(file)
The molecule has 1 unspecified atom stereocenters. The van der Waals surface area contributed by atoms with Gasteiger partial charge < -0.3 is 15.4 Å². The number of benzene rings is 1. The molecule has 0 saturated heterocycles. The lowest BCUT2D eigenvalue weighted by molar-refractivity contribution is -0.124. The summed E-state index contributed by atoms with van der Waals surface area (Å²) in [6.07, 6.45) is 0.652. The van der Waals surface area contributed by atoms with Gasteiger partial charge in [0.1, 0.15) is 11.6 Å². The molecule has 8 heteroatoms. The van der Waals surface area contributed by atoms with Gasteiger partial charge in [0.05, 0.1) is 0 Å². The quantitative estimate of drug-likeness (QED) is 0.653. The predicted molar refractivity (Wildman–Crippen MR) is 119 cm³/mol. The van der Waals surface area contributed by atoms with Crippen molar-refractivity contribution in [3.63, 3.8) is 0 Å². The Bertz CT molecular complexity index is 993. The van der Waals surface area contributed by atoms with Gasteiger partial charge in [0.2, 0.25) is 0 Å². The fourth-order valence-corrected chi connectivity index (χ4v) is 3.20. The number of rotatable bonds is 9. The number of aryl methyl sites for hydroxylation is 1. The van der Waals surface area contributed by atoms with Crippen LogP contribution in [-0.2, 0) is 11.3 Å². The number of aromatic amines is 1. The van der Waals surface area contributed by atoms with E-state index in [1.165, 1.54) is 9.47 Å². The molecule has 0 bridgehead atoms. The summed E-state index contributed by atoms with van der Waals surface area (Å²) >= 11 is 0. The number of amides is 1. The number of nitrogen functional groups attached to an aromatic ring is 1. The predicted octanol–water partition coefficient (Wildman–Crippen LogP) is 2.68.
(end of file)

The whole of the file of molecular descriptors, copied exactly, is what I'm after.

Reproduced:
The molecule has 1 unspecified atom stereocenters. The van der Waals surface area contributed by atoms with Gasteiger partial charge < -0.3 is 15.4 Å². The number of benzene rings is 1. The molecule has 0 saturated heterocycles. The lowest BCUT2D eigenvalue weighted by molar-refractivity contribution is -0.124. The summed E-state index contributed by atoms with van der Waals surface area (Å²) in [6.07, 6.45) is 0.652. The van der Waals surface area contributed by atoms with Gasteiger partial charge in [0.1, 0.15) is 11.6 Å². The molecule has 8 heteroatoms. The van der Waals surface area contributed by atoms with Gasteiger partial charge in [0.05, 0.1) is 0 Å². The quantitative estimate of drug-likeness (QED) is 0.653. The predicted molar refractivity (Wildman–Crippen MR) is 119 cm³/mol. The van der Waals surface area contributed by atoms with Crippen molar-refractivity contribution in [3.63, 3.8) is 0 Å². The Bertz CT molecular complexity index is 993. The van der Waals surface area contributed by atoms with Gasteiger partial charge in [0.2, 0.25) is 0 Å². The fourth-order valence-corrected chi connectivity index (χ4v) is 3.20. The number of rotatable bonds is 9. The number of aryl methyl sites for hydroxylation is 1. The van der Waals surface area contributed by atoms with Crippen LogP contribution in [-0.2, 0) is 11.3 Å². The number of aromatic amines is 1. The van der Waals surface area contributed by atoms with E-state index in [1.165, 1.54) is 9.47 Å². The molecule has 0 bridgehead atoms. The summed E-state index contributed by atoms with van der Waals surface area (Å²) >= 11 is 0. The number of amides is 1. The number of nitrogen functional groups attached to an aromatic ring is 1. The predicted octanol–water partition coefficient (Wildman–Crippen LogP) is 2.68.